You can feel free to act aggravated or high-falutin’ when you see something that yanks on your feelings, trying to pull you in the direction of glee or tears.

But without these gentle reminders of goodness and wonder, we become animals, growling at each other across the rain forest.

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Baize

Baize: (n) a coarse, felt-like, woolen material that is typically green, used for covering billiard and card tables and for aprons.Dictionary B

Rich people own a lot of things.

I suppose that’s a rather obvious statement. But I would like you to stop and analyze what it really means.

It’s not that rich people own things they like or that rich people acquire things so they can enjoy them and share them with others.

No, rich people often just like to own things so they can prove they possess them, flaunt them and to establish their indifference to them.

Long ago, when I had even less integrity and brain power than today, I was invited to the home of a very rich man because he took a liking to me, saying he “thought I had great potential.”

Upon arriving at his palatial mansion, I was given the full tour, which was extremely extensive, with stop-offs along the way to reiterate to me in vivid detail how much each piece of marble in the floor cost, and how the wallpaper in this particular room was ordered from Italy from a family who were direct descendants of the Medici clan.

I produced an adequate amount of “oohs” and “aahs” necessary to let him know that I was in full groveling mode.

While dinner was being prepared, he asked me if I would like to play a game of billiards. (Yes, he called it “billiards” while I knew it as “pool.” But looking at my surroundings and smelling the fresh air of opulence, I realized that “billiards” was more appropriate.)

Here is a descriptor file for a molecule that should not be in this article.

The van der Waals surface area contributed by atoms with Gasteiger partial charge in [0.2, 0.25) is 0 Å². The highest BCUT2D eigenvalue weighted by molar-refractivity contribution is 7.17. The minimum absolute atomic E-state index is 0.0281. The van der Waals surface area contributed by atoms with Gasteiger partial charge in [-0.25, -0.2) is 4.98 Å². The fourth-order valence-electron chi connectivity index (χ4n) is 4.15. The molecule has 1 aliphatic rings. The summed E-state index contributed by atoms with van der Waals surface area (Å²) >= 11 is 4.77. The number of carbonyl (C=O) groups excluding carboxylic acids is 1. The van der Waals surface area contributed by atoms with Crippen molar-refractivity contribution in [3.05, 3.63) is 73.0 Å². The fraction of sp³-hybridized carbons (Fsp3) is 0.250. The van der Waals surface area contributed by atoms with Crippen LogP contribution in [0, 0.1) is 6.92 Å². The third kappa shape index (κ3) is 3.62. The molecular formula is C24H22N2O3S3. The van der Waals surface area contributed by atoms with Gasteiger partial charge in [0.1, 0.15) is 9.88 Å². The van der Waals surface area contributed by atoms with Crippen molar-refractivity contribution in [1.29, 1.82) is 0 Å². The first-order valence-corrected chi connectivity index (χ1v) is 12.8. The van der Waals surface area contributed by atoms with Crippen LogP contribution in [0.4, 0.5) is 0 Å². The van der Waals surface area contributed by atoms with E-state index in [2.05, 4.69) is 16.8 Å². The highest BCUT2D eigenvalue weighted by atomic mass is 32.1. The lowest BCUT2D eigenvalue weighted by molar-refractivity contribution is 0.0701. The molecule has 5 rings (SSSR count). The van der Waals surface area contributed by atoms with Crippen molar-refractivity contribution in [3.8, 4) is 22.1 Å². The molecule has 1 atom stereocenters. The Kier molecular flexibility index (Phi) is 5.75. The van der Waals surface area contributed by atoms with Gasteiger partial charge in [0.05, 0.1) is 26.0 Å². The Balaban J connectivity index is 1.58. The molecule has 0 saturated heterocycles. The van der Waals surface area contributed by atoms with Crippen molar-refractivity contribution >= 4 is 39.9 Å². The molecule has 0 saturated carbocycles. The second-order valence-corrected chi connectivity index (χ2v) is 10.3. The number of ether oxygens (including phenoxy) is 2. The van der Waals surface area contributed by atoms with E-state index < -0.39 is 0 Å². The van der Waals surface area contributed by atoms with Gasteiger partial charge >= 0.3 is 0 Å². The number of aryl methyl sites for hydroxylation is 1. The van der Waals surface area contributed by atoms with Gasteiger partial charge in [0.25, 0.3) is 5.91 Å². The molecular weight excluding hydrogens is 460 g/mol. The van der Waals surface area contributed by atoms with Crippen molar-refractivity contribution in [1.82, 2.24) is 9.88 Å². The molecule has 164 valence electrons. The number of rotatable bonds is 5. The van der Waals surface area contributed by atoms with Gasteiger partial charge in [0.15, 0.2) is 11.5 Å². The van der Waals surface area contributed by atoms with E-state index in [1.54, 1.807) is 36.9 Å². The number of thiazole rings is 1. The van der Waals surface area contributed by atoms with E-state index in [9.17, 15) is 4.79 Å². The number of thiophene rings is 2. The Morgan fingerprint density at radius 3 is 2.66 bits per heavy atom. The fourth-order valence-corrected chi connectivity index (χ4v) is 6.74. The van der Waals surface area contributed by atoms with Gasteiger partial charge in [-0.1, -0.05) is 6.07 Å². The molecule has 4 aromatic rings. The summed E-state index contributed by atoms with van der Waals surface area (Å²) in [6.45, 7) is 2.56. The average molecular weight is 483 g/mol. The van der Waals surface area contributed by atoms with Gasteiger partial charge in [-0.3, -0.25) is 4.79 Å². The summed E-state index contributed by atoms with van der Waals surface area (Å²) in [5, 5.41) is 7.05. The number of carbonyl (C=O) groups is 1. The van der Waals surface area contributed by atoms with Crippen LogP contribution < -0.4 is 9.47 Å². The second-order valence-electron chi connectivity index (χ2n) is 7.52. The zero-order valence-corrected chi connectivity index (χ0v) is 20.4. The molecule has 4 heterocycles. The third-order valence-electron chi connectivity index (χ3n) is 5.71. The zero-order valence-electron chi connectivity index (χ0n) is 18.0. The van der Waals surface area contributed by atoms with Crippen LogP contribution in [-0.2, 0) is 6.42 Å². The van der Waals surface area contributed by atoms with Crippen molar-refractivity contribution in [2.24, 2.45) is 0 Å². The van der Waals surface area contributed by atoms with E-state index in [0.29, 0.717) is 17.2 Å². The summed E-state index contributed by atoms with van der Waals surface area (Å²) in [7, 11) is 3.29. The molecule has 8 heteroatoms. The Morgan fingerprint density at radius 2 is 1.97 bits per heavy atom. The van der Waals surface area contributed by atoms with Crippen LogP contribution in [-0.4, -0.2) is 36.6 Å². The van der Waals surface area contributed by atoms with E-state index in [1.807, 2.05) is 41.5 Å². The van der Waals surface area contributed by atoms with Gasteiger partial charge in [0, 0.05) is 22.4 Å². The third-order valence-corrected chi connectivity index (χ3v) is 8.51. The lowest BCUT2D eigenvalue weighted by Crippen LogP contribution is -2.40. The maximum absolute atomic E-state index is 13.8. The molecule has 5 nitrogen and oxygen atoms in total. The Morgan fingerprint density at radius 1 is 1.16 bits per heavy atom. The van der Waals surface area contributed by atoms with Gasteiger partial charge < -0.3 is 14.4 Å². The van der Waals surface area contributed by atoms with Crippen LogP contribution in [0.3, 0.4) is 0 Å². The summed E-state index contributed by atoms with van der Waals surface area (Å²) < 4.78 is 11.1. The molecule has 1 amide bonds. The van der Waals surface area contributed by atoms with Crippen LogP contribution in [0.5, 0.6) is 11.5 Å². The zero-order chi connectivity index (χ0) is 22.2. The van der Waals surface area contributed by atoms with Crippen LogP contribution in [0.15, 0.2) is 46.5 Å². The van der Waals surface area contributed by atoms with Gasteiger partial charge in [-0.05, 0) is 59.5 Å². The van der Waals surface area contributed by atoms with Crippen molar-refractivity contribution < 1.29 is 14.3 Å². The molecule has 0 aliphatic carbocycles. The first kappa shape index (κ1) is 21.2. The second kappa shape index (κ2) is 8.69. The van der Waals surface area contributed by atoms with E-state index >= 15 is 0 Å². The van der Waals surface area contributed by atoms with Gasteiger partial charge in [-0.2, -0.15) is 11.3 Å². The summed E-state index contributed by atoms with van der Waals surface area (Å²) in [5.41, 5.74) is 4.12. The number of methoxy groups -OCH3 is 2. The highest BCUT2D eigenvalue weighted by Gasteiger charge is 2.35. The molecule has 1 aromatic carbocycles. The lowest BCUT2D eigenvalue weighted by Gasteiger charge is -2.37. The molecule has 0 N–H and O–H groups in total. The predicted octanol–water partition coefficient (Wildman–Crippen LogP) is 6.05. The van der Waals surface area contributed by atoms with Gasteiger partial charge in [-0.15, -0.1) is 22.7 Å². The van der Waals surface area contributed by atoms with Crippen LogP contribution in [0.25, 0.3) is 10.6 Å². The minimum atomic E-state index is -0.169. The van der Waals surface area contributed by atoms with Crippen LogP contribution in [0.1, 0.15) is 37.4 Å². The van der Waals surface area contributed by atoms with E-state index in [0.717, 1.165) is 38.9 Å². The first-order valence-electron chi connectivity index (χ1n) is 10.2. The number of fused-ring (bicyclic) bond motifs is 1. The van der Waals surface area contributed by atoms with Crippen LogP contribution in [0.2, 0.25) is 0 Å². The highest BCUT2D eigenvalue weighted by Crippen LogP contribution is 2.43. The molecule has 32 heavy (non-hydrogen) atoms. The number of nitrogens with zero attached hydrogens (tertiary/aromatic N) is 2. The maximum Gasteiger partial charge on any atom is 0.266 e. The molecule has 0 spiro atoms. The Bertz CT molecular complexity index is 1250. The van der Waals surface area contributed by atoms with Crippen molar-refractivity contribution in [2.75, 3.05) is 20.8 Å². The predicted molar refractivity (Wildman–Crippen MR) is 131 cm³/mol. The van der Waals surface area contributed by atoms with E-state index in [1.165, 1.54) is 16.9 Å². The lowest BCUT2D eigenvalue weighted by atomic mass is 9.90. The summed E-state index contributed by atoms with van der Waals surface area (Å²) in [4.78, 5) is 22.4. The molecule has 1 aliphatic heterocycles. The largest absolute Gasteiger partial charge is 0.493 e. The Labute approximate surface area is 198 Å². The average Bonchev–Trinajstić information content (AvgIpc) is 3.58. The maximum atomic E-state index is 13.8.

And the billiard table was equally as over-stated, expensive and elaborate as everything else in the house. Matter of fact, he told me it had been specially ordered from Russia, where of course, the best billiard tables are from, and that it was worth $50,000.

He handed me a pool stick which was made out of some sort of wood from the rain forest of Brazil, and said, “You break.”

I placed my hand on the table, shaking and nervous. The baize covering of the table was lush and thick, like grass. But it also felt a little bit…fragile.

Terrified, I wielded back and hit the cue ball, striking the eastern coast of it, while the tip of my cue stick slid across the table, leaving a three-inch rip.

Time stood still.

I couldn’t breathe, even though I knew it was necessary to do so.

My rich benefactor walked up, looked at the table, shook his head, and said, “That’s going to cost a pretty penny.”

My mind was racing.

Did he want me to come up with that gorgeous amount of money?

I also had this crazy thought of suggesting that some Super Glue might fix it, but caught myself before blurting.

He did not charge me for my transgression, but the dinner was tense, and I was out of there much more quickly than originally proposed… since he no longer deemed that I had potential.